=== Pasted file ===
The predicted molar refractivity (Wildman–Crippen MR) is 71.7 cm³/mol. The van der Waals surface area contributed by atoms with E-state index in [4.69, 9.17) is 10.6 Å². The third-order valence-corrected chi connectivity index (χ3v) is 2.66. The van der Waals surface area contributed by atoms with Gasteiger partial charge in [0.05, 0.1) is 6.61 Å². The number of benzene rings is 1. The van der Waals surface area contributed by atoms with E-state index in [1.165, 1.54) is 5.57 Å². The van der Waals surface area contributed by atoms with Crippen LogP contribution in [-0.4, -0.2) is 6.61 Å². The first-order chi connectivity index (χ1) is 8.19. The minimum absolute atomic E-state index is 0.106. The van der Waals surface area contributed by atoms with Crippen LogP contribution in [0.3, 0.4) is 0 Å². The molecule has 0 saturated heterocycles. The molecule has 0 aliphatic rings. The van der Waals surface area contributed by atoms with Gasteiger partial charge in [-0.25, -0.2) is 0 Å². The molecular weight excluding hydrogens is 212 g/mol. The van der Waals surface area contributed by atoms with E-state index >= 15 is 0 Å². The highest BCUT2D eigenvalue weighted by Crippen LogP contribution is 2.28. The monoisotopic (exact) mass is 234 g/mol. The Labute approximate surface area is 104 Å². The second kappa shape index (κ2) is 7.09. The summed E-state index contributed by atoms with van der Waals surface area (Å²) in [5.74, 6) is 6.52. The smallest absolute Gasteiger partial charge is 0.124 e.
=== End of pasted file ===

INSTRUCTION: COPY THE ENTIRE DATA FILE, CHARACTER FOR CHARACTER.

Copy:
The predicted molar refractivity (Wildman–Crippen MR) is 71.7 cm³/mol. The van der Waals surface area contributed by atoms with E-state index in [4.69, 9.17) is 10.6 Å². The third-order valence-corrected chi connectivity index (χ3v) is 2.66. The van der Waals surface area contributed by atoms with Gasteiger partial charge in [0.05, 0.1) is 6.61 Å². The number of benzene rings is 1. The van der Waals surface area contributed by atoms with E-state index in [1.165, 1.54) is 5.57 Å². The van der Waals surface area contributed by atoms with Crippen LogP contribution in [-0.4, -0.2) is 6.61 Å². The first-order chi connectivity index (χ1) is 8.19. The minimum absolute atomic E-state index is 0.106. The van der Waals surface area contributed by atoms with Crippen LogP contribution in [0.3, 0.4) is 0 Å². The molecule has 0 saturated heterocycles. The molecule has 0 aliphatic rings. The van der Waals surface area contributed by atoms with Gasteiger partial charge in [-0.25, -0.2) is 0 Å². The molecular weight excluding hydrogens is 212 g/mol. The van der Waals surface area contributed by atoms with E-state index >= 15 is 0 Å². The highest BCUT2D eigenvalue weighted by Crippen LogP contribution is 2.28. The monoisotopic (exact) mass is 234 g/mol. The Labute approximate surface area is 104 Å². The second kappa shape index (κ2) is 7.09. The summed E-state index contributed by atoms with van der Waals surface area (Å²) in [5.74, 6) is 6.52. The smallest absolute Gasteiger partial charge is 0.124 e.